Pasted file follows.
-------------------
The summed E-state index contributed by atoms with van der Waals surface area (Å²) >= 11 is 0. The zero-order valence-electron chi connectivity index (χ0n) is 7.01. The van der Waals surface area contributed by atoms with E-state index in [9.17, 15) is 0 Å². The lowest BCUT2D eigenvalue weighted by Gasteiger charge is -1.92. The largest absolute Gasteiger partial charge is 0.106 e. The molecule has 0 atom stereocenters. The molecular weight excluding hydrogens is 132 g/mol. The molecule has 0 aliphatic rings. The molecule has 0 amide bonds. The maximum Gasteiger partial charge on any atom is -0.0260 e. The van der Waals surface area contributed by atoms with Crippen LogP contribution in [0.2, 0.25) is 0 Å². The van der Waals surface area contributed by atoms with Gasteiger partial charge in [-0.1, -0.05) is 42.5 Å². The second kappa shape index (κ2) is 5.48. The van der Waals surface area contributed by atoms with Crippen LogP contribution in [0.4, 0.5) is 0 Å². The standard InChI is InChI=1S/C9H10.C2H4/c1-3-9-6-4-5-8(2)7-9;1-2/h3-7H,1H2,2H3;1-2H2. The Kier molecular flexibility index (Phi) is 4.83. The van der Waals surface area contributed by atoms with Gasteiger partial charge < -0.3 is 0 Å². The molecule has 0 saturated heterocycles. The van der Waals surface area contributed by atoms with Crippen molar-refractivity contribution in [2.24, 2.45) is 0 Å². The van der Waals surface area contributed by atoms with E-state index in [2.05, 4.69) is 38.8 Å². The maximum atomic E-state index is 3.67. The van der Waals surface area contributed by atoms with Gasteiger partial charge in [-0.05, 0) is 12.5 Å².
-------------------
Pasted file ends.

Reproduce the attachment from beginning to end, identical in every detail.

The summed E-state index contributed by atoms with van der Waals surface area (Å²) >= 11 is 0. The zero-order valence-electron chi connectivity index (χ0n) is 7.01. The van der Waals surface area contributed by atoms with E-state index in [9.17, 15) is 0 Å². The lowest BCUT2D eigenvalue weighted by Gasteiger charge is -1.92. The largest absolute Gasteiger partial charge is 0.106 e. The molecule has 0 atom stereocenters. The molecular weight excluding hydrogens is 132 g/mol. The molecule has 0 aliphatic rings. The molecule has 0 amide bonds. The maximum Gasteiger partial charge on any atom is -0.0260 e. The van der Waals surface area contributed by atoms with Crippen LogP contribution in [0.2, 0.25) is 0 Å². The van der Waals surface area contributed by atoms with Gasteiger partial charge in [-0.1, -0.05) is 42.5 Å². The second kappa shape index (κ2) is 5.48. The van der Waals surface area contributed by atoms with Crippen LogP contribution in [0.4, 0.5) is 0 Å². The standard InChI is InChI=1S/C9H10.C2H4/c1-3-9-6-4-5-8(2)7-9;1-2/h3-7H,1H2,2H3;1-2H2. The Kier molecular flexibility index (Phi) is 4.83. The van der Waals surface area contributed by atoms with Gasteiger partial charge < -0.3 is 0 Å². The molecule has 0 saturated heterocycles. The van der Waals surface area contributed by atoms with Crippen molar-refractivity contribution in [2.24, 2.45) is 0 Å². The van der Waals surface area contributed by atoms with E-state index in [2.05, 4.69) is 38.8 Å². The maximum atomic E-state index is 3.67. The van der Waals surface area contributed by atoms with Gasteiger partial charge in [-0.05, 0) is 12.5 Å².